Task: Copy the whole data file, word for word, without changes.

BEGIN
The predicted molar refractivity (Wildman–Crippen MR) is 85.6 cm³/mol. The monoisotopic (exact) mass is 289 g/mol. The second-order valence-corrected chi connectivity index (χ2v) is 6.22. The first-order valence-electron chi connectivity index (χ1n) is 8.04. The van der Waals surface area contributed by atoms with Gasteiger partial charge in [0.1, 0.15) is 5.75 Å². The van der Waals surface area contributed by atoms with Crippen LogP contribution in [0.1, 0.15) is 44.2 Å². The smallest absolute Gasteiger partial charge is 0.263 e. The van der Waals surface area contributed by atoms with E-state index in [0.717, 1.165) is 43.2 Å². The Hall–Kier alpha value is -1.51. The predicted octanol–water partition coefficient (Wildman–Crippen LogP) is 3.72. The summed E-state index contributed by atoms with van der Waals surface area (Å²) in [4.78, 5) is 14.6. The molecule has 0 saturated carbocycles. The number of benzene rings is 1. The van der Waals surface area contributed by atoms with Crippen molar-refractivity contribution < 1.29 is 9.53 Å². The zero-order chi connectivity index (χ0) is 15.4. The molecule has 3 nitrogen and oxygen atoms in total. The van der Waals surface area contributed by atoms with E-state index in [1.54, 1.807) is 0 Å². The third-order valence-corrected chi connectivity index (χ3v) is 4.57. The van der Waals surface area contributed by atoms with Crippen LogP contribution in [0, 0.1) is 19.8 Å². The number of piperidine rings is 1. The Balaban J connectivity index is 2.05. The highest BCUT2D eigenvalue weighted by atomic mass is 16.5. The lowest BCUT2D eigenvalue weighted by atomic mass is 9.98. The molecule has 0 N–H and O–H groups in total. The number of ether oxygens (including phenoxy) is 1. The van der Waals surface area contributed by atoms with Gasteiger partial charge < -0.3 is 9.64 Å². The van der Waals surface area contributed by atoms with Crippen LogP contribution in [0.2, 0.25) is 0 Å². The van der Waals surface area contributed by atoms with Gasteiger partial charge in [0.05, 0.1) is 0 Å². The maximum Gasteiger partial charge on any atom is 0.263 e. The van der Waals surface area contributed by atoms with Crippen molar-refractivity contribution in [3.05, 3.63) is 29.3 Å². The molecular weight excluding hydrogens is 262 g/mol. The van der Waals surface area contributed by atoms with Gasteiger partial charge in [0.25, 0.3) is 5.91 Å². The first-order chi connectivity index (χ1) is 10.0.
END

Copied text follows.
The predicted molar refractivity (Wildman–Crippen MR) is 85.6 cm³/mol. The monoisotopic (exact) mass is 289 g/mol. The second-order valence-corrected chi connectivity index (χ2v) is 6.22. The first-order valence-electron chi connectivity index (χ1n) is 8.04. The van der Waals surface area contributed by atoms with Gasteiger partial charge in [0.1, 0.15) is 5.75 Å². The van der Waals surface area contributed by atoms with Crippen LogP contribution in [0.1, 0.15) is 44.2 Å². The smallest absolute Gasteiger partial charge is 0.263 e. The van der Waals surface area contributed by atoms with E-state index in [0.717, 1.165) is 43.2 Å². The Hall–Kier alpha value is -1.51. The predicted octanol–water partition coefficient (Wildman–Crippen LogP) is 3.72. The summed E-state index contributed by atoms with van der Waals surface area (Å²) in [4.78, 5) is 14.6. The molecule has 0 saturated carbocycles. The number of benzene rings is 1. The van der Waals surface area contributed by atoms with Crippen molar-refractivity contribution < 1.29 is 9.53 Å². The zero-order chi connectivity index (χ0) is 15.4. The molecule has 3 nitrogen and oxygen atoms in total. The van der Waals surface area contributed by atoms with E-state index in [1.54, 1.807) is 0 Å². The third-order valence-corrected chi connectivity index (χ3v) is 4.57. The van der Waals surface area contributed by atoms with Crippen LogP contribution in [0, 0.1) is 19.8 Å². The number of piperidine rings is 1. The Balaban J connectivity index is 2.05. The highest BCUT2D eigenvalue weighted by atomic mass is 16.5. The lowest BCUT2D eigenvalue weighted by atomic mass is 9.98. The molecule has 0 N–H and O–H groups in total. The number of ether oxygens (including phenoxy) is 1. The van der Waals surface area contributed by atoms with Gasteiger partial charge < -0.3 is 9.64 Å². The van der Waals surface area contributed by atoms with Crippen LogP contribution in [0.2, 0.25) is 0 Å². The van der Waals surface area contributed by atoms with Gasteiger partial charge in [0.05, 0.1) is 0 Å². The maximum Gasteiger partial charge on any atom is 0.263 e. The van der Waals surface area contributed by atoms with Crippen molar-refractivity contribution in [3.05, 3.63) is 29.3 Å². The molecular weight excluding hydrogens is 262 g/mol. The van der Waals surface area contributed by atoms with Gasteiger partial charge in [0.25, 0.3) is 5.91 Å². The first-order chi connectivity index (χ1) is 10.0.